with David Kendall
You seem be proud of your Indiana roots...
My mother lived in Franklin when my father was in the service and for
a while I listed my birthplace as Franklin, and it occurred to me that
I was born at Camp Atterbury.
But you grew up in Sheridan.
I did. And I really think of Sheridan as my home. My father was transferred
overseas in late 44 and my mother lived with her parents in Sheridan.
After the war my father came back there and thats really where I
grew up. But I know this area [Montgomery County] very well. I remember
Smartsburg and how many Wabash guys stole the Smartsburg signs. And I
dont know if that still goes on, but I think it would be irresistible
to a college student. You have this place called Smartsburg and you think
of your room and the place where you might be able to display a sign like
Youve been a great alumnus of this college as class agent, returning
for reunions, talking about us publicly, and as the busiest man in Washington,
you always seem to get back for reunions.
Well, youre very kind. I wouldnt accept that characterization
because theres a lot I havent done. But it is fun. One of
my long-standing rivalries is with Vernon Jordan. Vernon is an old friend
and, of course, an alum of the institution down the road. So we always
make it a point to remind each other of the outcome of the football game
if it favors us so.
And thats probably been painful the last few years.
But the law of averages will strike back soon.
Whats life like for David Kendall these days?
Its very busy. Professionally Im doing a lot of anti-piracy
work for the motion picture studios and record companies. That may not
be the most popular thing on the college campuses, but I am at war with
groups like Napster, Scour, Aimster, which are taking copyrighted material
and distributing it, copying it illegally. Its work that I find
Who are your clients?
The clients are Sony Pictures Entertainment, 20th Century Fox, Disney,
Warner Brothers, MGM, Paramount, Universal, and on the record side, the
Recording Industry Association of America, the RIAA. Its the industry.
Im on the industry side.
Is Whitewater finally over?
Its not over, but it has subsided. The final report has not yet
been released. There are some subsidiary matters involving the President
and the Senator. In my view they are not terribly significant, but they
are out there. So there are still some things going on.
Is everything weve read about the Presidents charismatic personality
I want to be careful about everything youve read because a lot of
what youve read is false. But certainly it is true that he has a
real political gift. And I dont say that pejoratively; he is genuinely
interested in people and issues. He will walk into a roomand this
has often thrown us off schedulebut he will say hello to everybody,
even very hostile people with whom weve been involved in legal situations.
That delay, that taking time, will change the chemistry of the room in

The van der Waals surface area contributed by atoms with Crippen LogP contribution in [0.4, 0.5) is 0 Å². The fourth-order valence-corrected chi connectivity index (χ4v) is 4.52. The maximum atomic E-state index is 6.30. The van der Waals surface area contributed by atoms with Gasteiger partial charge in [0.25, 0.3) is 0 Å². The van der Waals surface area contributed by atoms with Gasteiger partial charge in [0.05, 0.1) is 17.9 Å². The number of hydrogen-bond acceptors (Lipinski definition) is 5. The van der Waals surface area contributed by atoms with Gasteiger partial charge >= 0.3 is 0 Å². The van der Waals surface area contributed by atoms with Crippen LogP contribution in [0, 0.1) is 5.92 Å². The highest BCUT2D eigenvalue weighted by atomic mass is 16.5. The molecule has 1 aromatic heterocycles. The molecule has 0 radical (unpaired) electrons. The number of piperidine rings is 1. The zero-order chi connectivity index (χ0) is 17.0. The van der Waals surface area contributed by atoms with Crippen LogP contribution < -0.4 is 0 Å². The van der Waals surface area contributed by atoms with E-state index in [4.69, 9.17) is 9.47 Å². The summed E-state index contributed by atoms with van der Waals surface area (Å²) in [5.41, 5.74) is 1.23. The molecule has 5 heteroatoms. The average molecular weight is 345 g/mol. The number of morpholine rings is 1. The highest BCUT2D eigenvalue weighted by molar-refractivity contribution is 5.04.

a positive way. You get some sense of his enormous energy. Hes very
curious and very energetic. Hes just one-of-a-kind on the current
political scene in that regard.
Have you had some time for personal scholarship or research?
Not as much as Id like. After the impeachment proceedings ended
on February 12, 1999, I began trying to get back to my more normal professional
life, and that entailed a lot of media work. We do a lot of work for AOL
and its absolutely fascinating. I am intrigued by it. I find that
my learning curve shoots quickly up, but thats just getting me to
where everybody else is in their knowledge about computers, the Internet,
and the new technologies, and it has taken up a lot of my time.
Does that involve a lot of intellectual property issues?
Exactly. You know, copyright, trademark, unfair competition and things
like that. Although it also involves novel issues. AOL is really on the
cutting edge of a lot of different things and people are trying always
to do something that calls for novel solutions. For example, spammingthe
process of using someone elses facilities to purvey this unwanted
junk emailis something that weve been looking at along with
other Internet issues. My daughter graduated from college in 1999 and
went to work for Oxygen Media in New York City. She was on the Internet
side of their operation, and I provided her with an unfailing source of
amusement as I would ask questions which were pretty rudimentary, or I
would have insights that she had eight or nine years ago.
Its got to be kind of fun.
It is fun and I enjoy it. But to answer your question, I had been teaching
as an adjunct professor at Georgetown Law School. I began doing that in
about 1985 and did it for 12 years, and Ive not yet gotten back
to that. Id like to get back to that but Ive just not had
the time to do so.
Steve Coz, editor of the National Enquirer, says you have this
profile of David Kendall as a Quaker choir boy, but in reality he
is a street fighter, a polished version of James Carville. How do
you react to that characterization and how do you balance your Quaker
upbringing with the dog-eat-dog world that is Washington, D.C.?
I like Steve Coz a great deal. Weve been through a lot of great
battles together. The Enquirer is a very interesting story. The
Enquirer is not what people imagine it to be; the people who talk
about it often havent really read it very much. It has done a lot
of incredibly good journalistic wor.
I object to the Quaker part of the description, I guess. I am a member
of the Religious Society of Friends, or my ancestors were, but that tag
gets hung around me a lot in ways that I dont really understand
and dont much like. I dont know what it signifies. I served
in the Army. I have a very complicated relationship with my religious
heritage, I guess.
In terms of the street fighter, I take the reference to James Carville
as praise. I love James. He and I have had both battles against one another
and for common causes. James is very candid and he is very loyal. The
street fighter, I guess... I think unfortunately the political scene today
is often messy, personalized, and partisan in bad ways. All politics is
partisan, so I dont take the word partisan to be pejorative. Today,
though, I think there is a scandal tinge that affects coverage in ways
that are often bad. I dont fault the press for following scandal;